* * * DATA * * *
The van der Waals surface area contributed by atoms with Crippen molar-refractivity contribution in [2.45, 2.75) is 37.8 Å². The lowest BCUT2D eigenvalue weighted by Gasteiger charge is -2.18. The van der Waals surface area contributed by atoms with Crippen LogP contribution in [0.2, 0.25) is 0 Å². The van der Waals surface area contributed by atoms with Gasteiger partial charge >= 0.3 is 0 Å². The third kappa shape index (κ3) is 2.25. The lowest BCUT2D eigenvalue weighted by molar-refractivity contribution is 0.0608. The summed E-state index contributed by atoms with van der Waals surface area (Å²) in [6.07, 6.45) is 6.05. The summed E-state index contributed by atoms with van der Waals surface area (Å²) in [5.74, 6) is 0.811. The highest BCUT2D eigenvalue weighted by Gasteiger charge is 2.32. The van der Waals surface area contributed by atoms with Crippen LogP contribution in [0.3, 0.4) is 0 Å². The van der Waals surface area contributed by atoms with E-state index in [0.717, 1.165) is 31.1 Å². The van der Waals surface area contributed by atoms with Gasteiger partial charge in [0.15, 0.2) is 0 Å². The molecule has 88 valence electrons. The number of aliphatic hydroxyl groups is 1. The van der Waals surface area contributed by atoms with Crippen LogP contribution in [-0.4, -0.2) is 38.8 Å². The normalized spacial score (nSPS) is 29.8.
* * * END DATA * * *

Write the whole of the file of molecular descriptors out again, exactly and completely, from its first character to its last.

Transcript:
The van der Waals surface area contributed by atoms with Crippen molar-refractivity contribution in [2.45, 2.75) is 37.8 Å². The lowest BCUT2D eigenvalue weighted by Gasteiger charge is -2.18. The van der Waals surface area contributed by atoms with Crippen LogP contribution in [0.2, 0.25) is 0 Å². The van der Waals surface area contributed by atoms with Gasteiger partial charge >= 0.3 is 0 Å². The third kappa shape index (κ3) is 2.25. The lowest BCUT2D eigenvalue weighted by molar-refractivity contribution is 0.0608. The summed E-state index contributed by atoms with van der Waals surface area (Å²) in [6.07, 6.45) is 6.05. The summed E-state index contributed by atoms with van der Waals surface area (Å²) in [5.74, 6) is 0.811. The highest BCUT2D eigenvalue weighted by Gasteiger charge is 2.32. The van der Waals surface area contributed by atoms with Crippen LogP contribution in [0.3, 0.4) is 0 Å². The van der Waals surface area contributed by atoms with E-state index in [0.717, 1.165) is 31.1 Å². The van der Waals surface area contributed by atoms with Gasteiger partial charge in [0.15, 0.2) is 0 Å². The molecule has 88 valence electrons. The number of aliphatic hydroxyl groups is 1. The van der Waals surface area contributed by atoms with Crippen LogP contribution in [-0.4, -0.2) is 38.8 Å². The normalized spacial score (nSPS) is 29.8.